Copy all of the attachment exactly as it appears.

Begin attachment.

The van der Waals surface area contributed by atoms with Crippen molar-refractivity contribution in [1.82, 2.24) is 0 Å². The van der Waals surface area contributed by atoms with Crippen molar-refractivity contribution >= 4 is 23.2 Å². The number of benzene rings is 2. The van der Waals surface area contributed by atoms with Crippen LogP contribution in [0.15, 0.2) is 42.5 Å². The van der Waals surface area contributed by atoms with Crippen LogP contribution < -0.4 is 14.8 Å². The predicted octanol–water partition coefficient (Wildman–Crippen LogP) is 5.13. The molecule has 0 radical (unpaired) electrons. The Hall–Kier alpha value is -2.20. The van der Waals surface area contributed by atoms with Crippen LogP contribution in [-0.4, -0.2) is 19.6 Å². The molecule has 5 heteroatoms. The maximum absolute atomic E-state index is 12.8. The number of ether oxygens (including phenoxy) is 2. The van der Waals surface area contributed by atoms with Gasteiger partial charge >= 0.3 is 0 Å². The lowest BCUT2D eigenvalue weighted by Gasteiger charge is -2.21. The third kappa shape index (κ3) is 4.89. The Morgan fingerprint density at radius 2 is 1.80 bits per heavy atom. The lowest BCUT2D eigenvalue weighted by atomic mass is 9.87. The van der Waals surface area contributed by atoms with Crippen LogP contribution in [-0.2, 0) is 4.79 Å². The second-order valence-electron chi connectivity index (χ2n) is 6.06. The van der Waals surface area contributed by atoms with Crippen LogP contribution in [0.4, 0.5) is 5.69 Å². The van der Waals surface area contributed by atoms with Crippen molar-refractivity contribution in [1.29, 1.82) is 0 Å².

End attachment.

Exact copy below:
The van der Waals surface area contributed by atoms with Crippen molar-refractivity contribution in [1.82, 2.24) is 0 Å². The van der Waals surface area contributed by atoms with Crippen molar-refractivity contribution >= 4 is 23.2 Å². The number of benzene rings is 2. The van der Waals surface area contributed by atoms with Crippen LogP contribution in [0.15, 0.2) is 42.5 Å². The van der Waals surface area contributed by atoms with Crippen LogP contribution < -0.4 is 14.8 Å². The predicted octanol–water partition coefficient (Wildman–Crippen LogP) is 5.13. The molecule has 0 radical (unpaired) electrons. The Hall–Kier alpha value is -2.20. The van der Waals surface area contributed by atoms with Crippen LogP contribution in [-0.4, -0.2) is 19.6 Å². The molecule has 5 heteroatoms. The maximum absolute atomic E-state index is 12.8. The number of ether oxygens (including phenoxy) is 2. The van der Waals surface area contributed by atoms with Gasteiger partial charge >= 0.3 is 0 Å². The lowest BCUT2D eigenvalue weighted by Gasteiger charge is -2.21. The third kappa shape index (κ3) is 4.89. The Morgan fingerprint density at radius 2 is 1.80 bits per heavy atom. The lowest BCUT2D eigenvalue weighted by atomic mass is 9.87. The van der Waals surface area contributed by atoms with Crippen LogP contribution in [-0.2, 0) is 4.79 Å². The second-order valence-electron chi connectivity index (χ2n) is 6.06. The van der Waals surface area contributed by atoms with Crippen LogP contribution in [0.4, 0.5) is 5.69 Å². The van der Waals surface area contributed by atoms with Crippen molar-refractivity contribution in [1.29, 1.82) is 0 Å².